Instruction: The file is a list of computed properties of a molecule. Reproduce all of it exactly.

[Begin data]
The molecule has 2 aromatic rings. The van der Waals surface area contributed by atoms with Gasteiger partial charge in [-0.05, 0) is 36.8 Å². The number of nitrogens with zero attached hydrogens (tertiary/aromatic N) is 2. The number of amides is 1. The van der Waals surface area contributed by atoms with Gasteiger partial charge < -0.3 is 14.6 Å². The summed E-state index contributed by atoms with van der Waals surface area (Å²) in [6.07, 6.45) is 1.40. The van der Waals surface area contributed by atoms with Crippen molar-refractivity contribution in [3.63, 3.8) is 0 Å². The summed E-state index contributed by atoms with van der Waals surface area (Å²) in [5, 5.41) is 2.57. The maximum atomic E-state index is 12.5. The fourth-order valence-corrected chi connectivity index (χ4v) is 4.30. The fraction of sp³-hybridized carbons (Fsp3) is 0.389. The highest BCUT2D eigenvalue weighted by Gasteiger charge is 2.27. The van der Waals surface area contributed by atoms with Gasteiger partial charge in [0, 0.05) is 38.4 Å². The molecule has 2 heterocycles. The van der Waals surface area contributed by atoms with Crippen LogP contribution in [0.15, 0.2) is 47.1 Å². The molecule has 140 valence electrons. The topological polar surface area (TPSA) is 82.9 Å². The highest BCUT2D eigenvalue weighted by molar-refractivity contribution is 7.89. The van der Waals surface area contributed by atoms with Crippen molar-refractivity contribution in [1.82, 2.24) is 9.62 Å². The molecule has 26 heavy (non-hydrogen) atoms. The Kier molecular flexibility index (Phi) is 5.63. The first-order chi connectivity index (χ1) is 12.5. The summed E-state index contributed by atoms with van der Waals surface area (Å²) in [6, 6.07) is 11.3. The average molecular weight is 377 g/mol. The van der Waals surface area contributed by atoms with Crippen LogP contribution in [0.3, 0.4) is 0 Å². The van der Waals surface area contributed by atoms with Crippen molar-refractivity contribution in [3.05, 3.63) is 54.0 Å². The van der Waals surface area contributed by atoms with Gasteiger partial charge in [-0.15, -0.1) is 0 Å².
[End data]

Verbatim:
The molecule has 2 aromatic rings. The van der Waals surface area contributed by atoms with Gasteiger partial charge in [-0.05, 0) is 36.8 Å². The number of nitrogens with zero attached hydrogens (tertiary/aromatic N) is 2. The number of amides is 1. The van der Waals surface area contributed by atoms with Gasteiger partial charge < -0.3 is 14.6 Å². The summed E-state index contributed by atoms with van der Waals surface area (Å²) in [6.07, 6.45) is 1.40. The van der Waals surface area contributed by atoms with Crippen molar-refractivity contribution in [3.63, 3.8) is 0 Å². The summed E-state index contributed by atoms with van der Waals surface area (Å²) in [5, 5.41) is 2.57. The maximum atomic E-state index is 12.5. The fourth-order valence-corrected chi connectivity index (χ4v) is 4.30. The fraction of sp³-hybridized carbons (Fsp3) is 0.389. The highest BCUT2D eigenvalue weighted by Gasteiger charge is 2.27. The van der Waals surface area contributed by atoms with Gasteiger partial charge in [0, 0.05) is 38.4 Å². The molecule has 2 heterocycles. The van der Waals surface area contributed by atoms with Crippen LogP contribution in [0.15, 0.2) is 47.1 Å². The molecule has 140 valence electrons. The topological polar surface area (TPSA) is 82.9 Å². The highest BCUT2D eigenvalue weighted by molar-refractivity contribution is 7.89. The van der Waals surface area contributed by atoms with Crippen molar-refractivity contribution in [1.82, 2.24) is 9.62 Å². The molecule has 26 heavy (non-hydrogen) atoms. The Kier molecular flexibility index (Phi) is 5.63. The first-order chi connectivity index (χ1) is 12.5. The summed E-state index contributed by atoms with van der Waals surface area (Å²) in [6, 6.07) is 11.3. The average molecular weight is 377 g/mol. The van der Waals surface area contributed by atoms with Crippen LogP contribution in [0.3, 0.4) is 0 Å². The van der Waals surface area contributed by atoms with Crippen molar-refractivity contribution in [3.05, 3.63) is 54.0 Å². The van der Waals surface area contributed by atoms with Gasteiger partial charge in [-0.15, -0.1) is 0 Å².